Alien Abductions and Your Financial Future
Ross M. Miller
Miller Risk Advisors
October 18, 2004
Things haven't been the same since The X-Files went off the air. I'm
almost certain that I'm a distant relative of David Duchovny and Gillian
Anderson seems oddly familiar, too. I only started watching the show
because I happened across a few of the "funny" episodes written
by Darin Morgan. And ever since this reality fad hit, they don't make
television shows the way they used to. I don't miss watching network TV
and it gives me time to post commentaries to the Internet. My favorite
X-Files episode is one Darin Morgan wrote about alien abductions called
"Jose Chung's From Outer Space," with cameos by Alex Trebek and
Jesse Ventura that even had an allusion to Vladimir Nabokov's Pale Fire.
Despite all the studies by Harvard psychiatrist John Mack, believing
that one has been abducted by aliens, especially repeatedly, is seen by
most people as a sure sign of deficient mental health. It is not, however,
the belief that aliens have abducted that makes you crazy. What makes you
crazy is talking to others about the experience. Or writing about it in a
book, unless the book sells really well and Christopher Walken plays you
in the movie version. And
if you are concerned about having strange devices “implanted” into
Digital Solutions may pose a bigger threat than those creatures who
not seem to realize that they must submit register their implants to the
FDA for rigorous testing.
I see no need to pass judgment on those whether those who join the
growing cadre or alien abductees have gone out into space or out of their
minds, not that it won't be a real thrill to see an alien ring the opening
bell on the New York Stock Exchange now that Dick Grasso is gone and
Maria's moved on to a new gig. I have no doubt that lots of strange stuff
is going on in the universe, but without hard evidence, the
government-sponsored alien conspiracy on the X-Files has as much
credibility as the government-sponsored enterprise in Washington, D.C.
that can magically make their numbers down to the hundredth of a cent per
share when that is what it takes to get their managers the highest
possible bonus. (Microsoft Word has alerted me that the two sentences in
this paragraph are too long. You will just have to suffer.)
But I'm not about to bash Fannie Mae for a third straight week,
especially given that someone at the company has finally discovered this
site after more than five years on the Internet. (Greetings, Earthling.)
What I really want to discuss is a matter of financial philosophy. This
week's commentary was inspired by a claim that I saw made by a respected
member of the community of technical analysts. You know, the guys who look
for heads and shoulders and dandruff and all that in stock charts. And
just so they would made sure that I don't forget them, I've starting
receiving what I assume are free copies of Technical Analysis of Stocks
and Commodities out of the blue.
I have a history of tolerance toward those of the technical persuasion.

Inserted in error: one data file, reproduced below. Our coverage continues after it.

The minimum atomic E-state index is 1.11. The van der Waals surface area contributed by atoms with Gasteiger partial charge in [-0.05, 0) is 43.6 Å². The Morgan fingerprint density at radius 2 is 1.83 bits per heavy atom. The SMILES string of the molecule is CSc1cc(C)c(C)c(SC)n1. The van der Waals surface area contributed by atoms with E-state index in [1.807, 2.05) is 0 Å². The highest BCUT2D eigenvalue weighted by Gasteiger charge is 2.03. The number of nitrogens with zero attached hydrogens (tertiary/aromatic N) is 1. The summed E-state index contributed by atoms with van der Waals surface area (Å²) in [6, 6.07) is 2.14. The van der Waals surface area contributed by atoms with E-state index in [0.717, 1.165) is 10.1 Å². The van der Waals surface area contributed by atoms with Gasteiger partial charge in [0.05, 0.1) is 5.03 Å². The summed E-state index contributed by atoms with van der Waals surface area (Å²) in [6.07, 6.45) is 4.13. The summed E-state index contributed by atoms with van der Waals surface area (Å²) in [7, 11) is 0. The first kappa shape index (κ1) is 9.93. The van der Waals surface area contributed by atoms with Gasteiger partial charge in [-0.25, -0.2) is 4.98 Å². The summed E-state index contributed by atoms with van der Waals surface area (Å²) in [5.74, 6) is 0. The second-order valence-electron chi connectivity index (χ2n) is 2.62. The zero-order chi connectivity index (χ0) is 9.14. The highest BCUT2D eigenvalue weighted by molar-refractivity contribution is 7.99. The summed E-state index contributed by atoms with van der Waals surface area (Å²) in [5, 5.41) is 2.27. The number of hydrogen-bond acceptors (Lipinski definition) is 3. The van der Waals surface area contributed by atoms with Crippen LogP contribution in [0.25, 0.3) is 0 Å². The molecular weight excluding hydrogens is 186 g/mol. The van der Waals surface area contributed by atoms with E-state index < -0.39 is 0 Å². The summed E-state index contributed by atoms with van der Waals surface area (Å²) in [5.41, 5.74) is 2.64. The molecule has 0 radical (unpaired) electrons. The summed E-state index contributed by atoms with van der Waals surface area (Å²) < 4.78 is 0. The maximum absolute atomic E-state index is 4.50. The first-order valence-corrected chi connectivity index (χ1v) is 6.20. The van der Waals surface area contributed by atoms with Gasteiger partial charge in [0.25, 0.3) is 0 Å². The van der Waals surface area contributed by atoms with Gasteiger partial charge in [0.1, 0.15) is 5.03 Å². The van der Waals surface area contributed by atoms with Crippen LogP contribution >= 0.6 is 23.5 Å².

I do believe that the past price behavior of stocks contains useful
(though not necessarily profitable) information about the dynamics of
supply and demand. I remain, however, unconvinced that the current methods
of technical analysis are, except by total accident, the right way to get
at that information. (Also on my wish list: models of option valuation in
which volatility is endogenous to the model rather than sometime that
falls from the sky. I am an equal opportunity skeptic.) So when I see a technical system claim to make 29
consecutive correct calls, I have my doubts. Especially when one considers
that the prior odds of each correct call is about 50-50. Such a run is
longer than a two in a billion shot.
It seems obvious that a high success rate is neither necessary nor
sufficient for success of any kind, much less financial success. Take
Microsoft, for example. Their success rate with products is certainly less
than 20%. Their success rate with patches may not even be that high.
Microsoft Bob may have been their biggest and most visible flop, but there
were lots of other less-heralded failures. But when Microsoft has a
success, as it eventually did with Windows (I was among the dissatisfied
users of Windows 1.0), it knows how to milk that success for all it is
worth. Similarly, it is common for top traders lose more often than they
win but to ride their winning trades to enormous gains. It seems logical
that that is how speculative gains in a fiercely competitive market should
manifest themselves. In a world were all the easy money was taken off the
tables ages ago, the winnings bets should require a lot of digging and
hard work and look more like dumb luck than like improbably good luck.
Then again, if I were to were to look deep into my psyche, rather than
find repressed memories of flying through space, being strapped to a table
surrounded by tall gray beings with big heads, slits for eyes, and long
spindly fingers, and, well, I'd rather not discuss it, I might find a hint
of jealousy. (Ha ha, Microsoft, that one wasn't long enough for you, was
it?) As a trained economist, I'm used to being wrong most of the time. At
least I was until I saw the light. Still, I am happy if I am right (or
least not wrong) about anything two times in a row.
An important thing that I may have been right about was the growing
importance of factor models to the stock market, especially when it comes
to the changing variance-covariance structure of the market. Having
recently been hit with a deluge of requests (I think I counted three) for
basic information about factor models, next week's commentary will be a
primer on the subject entitled, "Factor Models 101."
Copyright 2004 by Miller Risk Advisors. Permission
granted to forward by electronic means and to excerpt or broadcast 250
words or less provided a citation is made to www.millerrisk.com.